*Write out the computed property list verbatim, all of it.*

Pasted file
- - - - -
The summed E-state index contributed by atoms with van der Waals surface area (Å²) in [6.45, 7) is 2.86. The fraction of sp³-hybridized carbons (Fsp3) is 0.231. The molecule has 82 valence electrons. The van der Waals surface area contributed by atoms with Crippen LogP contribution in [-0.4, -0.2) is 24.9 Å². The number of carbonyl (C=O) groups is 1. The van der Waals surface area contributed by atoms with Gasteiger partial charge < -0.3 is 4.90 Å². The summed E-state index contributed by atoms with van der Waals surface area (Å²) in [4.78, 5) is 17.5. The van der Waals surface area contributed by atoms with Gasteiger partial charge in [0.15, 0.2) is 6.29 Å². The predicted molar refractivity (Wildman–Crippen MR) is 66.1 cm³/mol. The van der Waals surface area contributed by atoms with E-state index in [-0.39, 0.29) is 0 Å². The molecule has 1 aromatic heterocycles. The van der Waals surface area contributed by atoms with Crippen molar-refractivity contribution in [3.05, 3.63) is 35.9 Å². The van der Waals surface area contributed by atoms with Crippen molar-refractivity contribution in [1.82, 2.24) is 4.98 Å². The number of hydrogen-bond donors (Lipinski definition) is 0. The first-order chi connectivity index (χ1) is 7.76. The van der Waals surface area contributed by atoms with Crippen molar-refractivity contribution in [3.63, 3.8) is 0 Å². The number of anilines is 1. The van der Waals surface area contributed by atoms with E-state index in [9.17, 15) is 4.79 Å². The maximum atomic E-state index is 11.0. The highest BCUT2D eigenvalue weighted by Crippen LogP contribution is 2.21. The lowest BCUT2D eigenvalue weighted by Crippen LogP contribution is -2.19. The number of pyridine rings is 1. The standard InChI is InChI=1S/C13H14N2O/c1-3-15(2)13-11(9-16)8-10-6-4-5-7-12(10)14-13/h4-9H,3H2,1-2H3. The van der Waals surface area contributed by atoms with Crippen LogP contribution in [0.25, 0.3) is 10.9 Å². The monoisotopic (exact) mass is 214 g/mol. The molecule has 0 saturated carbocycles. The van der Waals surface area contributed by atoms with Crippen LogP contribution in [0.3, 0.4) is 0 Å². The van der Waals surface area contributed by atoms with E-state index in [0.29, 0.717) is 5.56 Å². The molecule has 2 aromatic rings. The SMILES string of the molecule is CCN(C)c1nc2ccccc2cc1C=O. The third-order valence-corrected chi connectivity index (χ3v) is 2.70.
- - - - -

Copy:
The summed E-state index contributed by atoms with van der Waals surface area (Å²) in [6.45, 7) is 2.86. The fraction of sp³-hybridized carbons (Fsp3) is 0.231. The molecule has 82 valence electrons. The van der Waals surface area contributed by atoms with Crippen LogP contribution in [-0.4, -0.2) is 24.9 Å². The number of carbonyl (C=O) groups is 1. The van der Waals surface area contributed by atoms with Gasteiger partial charge < -0.3 is 4.90 Å². The summed E-state index contributed by atoms with van der Waals surface area (Å²) in [4.78, 5) is 17.5. The van der Waals surface area contributed by atoms with Gasteiger partial charge in [0.15, 0.2) is 6.29 Å². The predicted molar refractivity (Wildman–Crippen MR) is 66.1 cm³/mol. The van der Waals surface area contributed by atoms with E-state index in [-0.39, 0.29) is 0 Å². The molecule has 1 aromatic heterocycles. The van der Waals surface area contributed by atoms with Crippen molar-refractivity contribution in [3.05, 3.63) is 35.9 Å². The van der Waals surface area contributed by atoms with Crippen molar-refractivity contribution in [1.82, 2.24) is 4.98 Å². The number of hydrogen-bond donors (Lipinski definition) is 0. The first-order chi connectivity index (χ1) is 7.76. The van der Waals surface area contributed by atoms with Crippen molar-refractivity contribution in [3.63, 3.8) is 0 Å². The number of anilines is 1. The van der Waals surface area contributed by atoms with E-state index in [9.17, 15) is 4.79 Å². The maximum atomic E-state index is 11.0. The highest BCUT2D eigenvalue weighted by Crippen LogP contribution is 2.21. The lowest BCUT2D eigenvalue weighted by Crippen LogP contribution is -2.19. The number of pyridine rings is 1. The standard InChI is InChI=1S/C13H14N2O/c1-3-15(2)13-11(9-16)8-10-6-4-5-7-12(10)14-13/h4-9H,3H2,1-2H3. The van der Waals surface area contributed by atoms with Crippen LogP contribution in [0.25, 0.3) is 10.9 Å². The monoisotopic (exact) mass is 214 g/mol. The molecule has 0 saturated carbocycles. The van der Waals surface area contributed by atoms with Crippen LogP contribution in [0.3, 0.4) is 0 Å². The van der Waals surface area contributed by atoms with E-state index in [0.29, 0.717) is 5.56 Å². The molecule has 2 aromatic rings. The SMILES string of the molecule is CCN(C)c1nc2ccccc2cc1C=O. The third-order valence-corrected chi connectivity index (χ3v) is 2.70.